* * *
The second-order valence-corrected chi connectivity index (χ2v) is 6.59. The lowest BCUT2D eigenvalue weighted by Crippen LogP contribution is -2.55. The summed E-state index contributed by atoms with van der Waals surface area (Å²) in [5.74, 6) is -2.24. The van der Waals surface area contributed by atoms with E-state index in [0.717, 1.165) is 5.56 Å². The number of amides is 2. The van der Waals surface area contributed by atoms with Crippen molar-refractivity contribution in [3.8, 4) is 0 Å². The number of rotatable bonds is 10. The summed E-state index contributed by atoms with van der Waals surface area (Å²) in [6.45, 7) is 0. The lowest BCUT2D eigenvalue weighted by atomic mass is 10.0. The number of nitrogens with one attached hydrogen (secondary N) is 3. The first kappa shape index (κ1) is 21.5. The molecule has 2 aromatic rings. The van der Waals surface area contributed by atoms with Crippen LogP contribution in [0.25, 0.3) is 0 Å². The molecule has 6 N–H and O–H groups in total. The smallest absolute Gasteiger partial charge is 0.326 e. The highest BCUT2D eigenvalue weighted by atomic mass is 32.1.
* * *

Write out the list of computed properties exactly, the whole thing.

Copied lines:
The second-order valence-corrected chi connectivity index (χ2v) is 6.59. The lowest BCUT2D eigenvalue weighted by Crippen LogP contribution is -2.55. The summed E-state index contributed by atoms with van der Waals surface area (Å²) in [5.74, 6) is -2.24. The van der Waals surface area contributed by atoms with E-state index in [0.717, 1.165) is 5.56 Å². The number of amides is 2. The van der Waals surface area contributed by atoms with Crippen molar-refractivity contribution in [3.8, 4) is 0 Å². The number of rotatable bonds is 10. The summed E-state index contributed by atoms with van der Waals surface area (Å²) in [6.45, 7) is 0. The lowest BCUT2D eigenvalue weighted by atomic mass is 10.0. The number of nitrogens with one attached hydrogen (secondary N) is 3. The first kappa shape index (κ1) is 21.5. The molecule has 2 aromatic rings. The van der Waals surface area contributed by atoms with Crippen LogP contribution in [0.25, 0.3) is 0 Å². The molecule has 6 N–H and O–H groups in total. The smallest absolute Gasteiger partial charge is 0.326 e. The highest BCUT2D eigenvalue weighted by atomic mass is 32.1.